If it appears that there have been no new posts from me for a few days, you are correct.  I just went through knee replacement surgery and have not recovered enough to work effectively on new posts.  But i will be back, with new and hopefully exciting news and articles.  Just a hint, I have heard of a 250 exposure M Leica and am working right now to obtain information and pictures.  Stay tuned...please.

Tuesday, November 6, 2012


A Leica enthusiast sent me four photographs that appear to have a close resemblance to early Leica cameras.  But there are no visible engravings and the pictures were not accompanied by any explanations.  To the contrary, the sender was wondering what we are looking at.

My first thought was that it might be the exposure testing camera that Barnack built prior to the UR-Leica, the camera that recreated his interest in a camera that takes small negatives.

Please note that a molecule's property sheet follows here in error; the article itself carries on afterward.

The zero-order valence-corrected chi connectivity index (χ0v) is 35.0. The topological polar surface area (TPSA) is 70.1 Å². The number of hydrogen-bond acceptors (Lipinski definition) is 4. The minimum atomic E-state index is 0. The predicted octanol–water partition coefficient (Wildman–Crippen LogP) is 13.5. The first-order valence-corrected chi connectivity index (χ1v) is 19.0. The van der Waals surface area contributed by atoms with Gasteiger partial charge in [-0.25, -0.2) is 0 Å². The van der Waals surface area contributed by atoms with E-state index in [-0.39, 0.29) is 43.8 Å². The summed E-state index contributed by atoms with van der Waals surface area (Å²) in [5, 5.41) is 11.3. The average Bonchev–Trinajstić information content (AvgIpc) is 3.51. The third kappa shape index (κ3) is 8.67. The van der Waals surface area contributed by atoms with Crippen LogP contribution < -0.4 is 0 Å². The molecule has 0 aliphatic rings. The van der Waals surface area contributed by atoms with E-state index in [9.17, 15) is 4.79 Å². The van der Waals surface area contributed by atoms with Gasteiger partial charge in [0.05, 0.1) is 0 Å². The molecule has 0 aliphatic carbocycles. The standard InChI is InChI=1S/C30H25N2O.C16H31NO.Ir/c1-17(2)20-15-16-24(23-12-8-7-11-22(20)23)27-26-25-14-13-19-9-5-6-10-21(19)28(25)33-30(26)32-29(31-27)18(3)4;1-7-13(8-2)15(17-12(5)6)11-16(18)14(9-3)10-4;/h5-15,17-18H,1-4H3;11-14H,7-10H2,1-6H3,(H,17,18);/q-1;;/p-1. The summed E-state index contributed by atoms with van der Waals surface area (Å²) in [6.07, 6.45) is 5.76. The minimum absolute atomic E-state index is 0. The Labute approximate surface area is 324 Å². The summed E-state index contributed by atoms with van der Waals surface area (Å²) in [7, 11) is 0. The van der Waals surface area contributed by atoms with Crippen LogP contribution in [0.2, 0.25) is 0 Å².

One thing that points strongly in that direction is the fact that this camera has no apparent means to change exposure times, something that was unnecessary with motion picture cameras since they had a fixed exposure time of 1/40 second. 

On the other hand, looking at the back of this camera, it appears to have a rectangular image size extending along the length of the film.  As a matter of fact, the entire camera appears to be laid out like the UR-Leica, which already covered the standard 24 x 36 mm frame size.

Rear view of the camera.

We do know that Barnack experimented with several lenses in order to find one that adequately covered the negative and one that could do so with adequate sharpness.  This camera obviously has a very crude, but quick way to attach a lens.  The round opening visible next to the leans mounting tube seems to be in a dark slide which apparently could protect the film from being exposed when another lens was attached.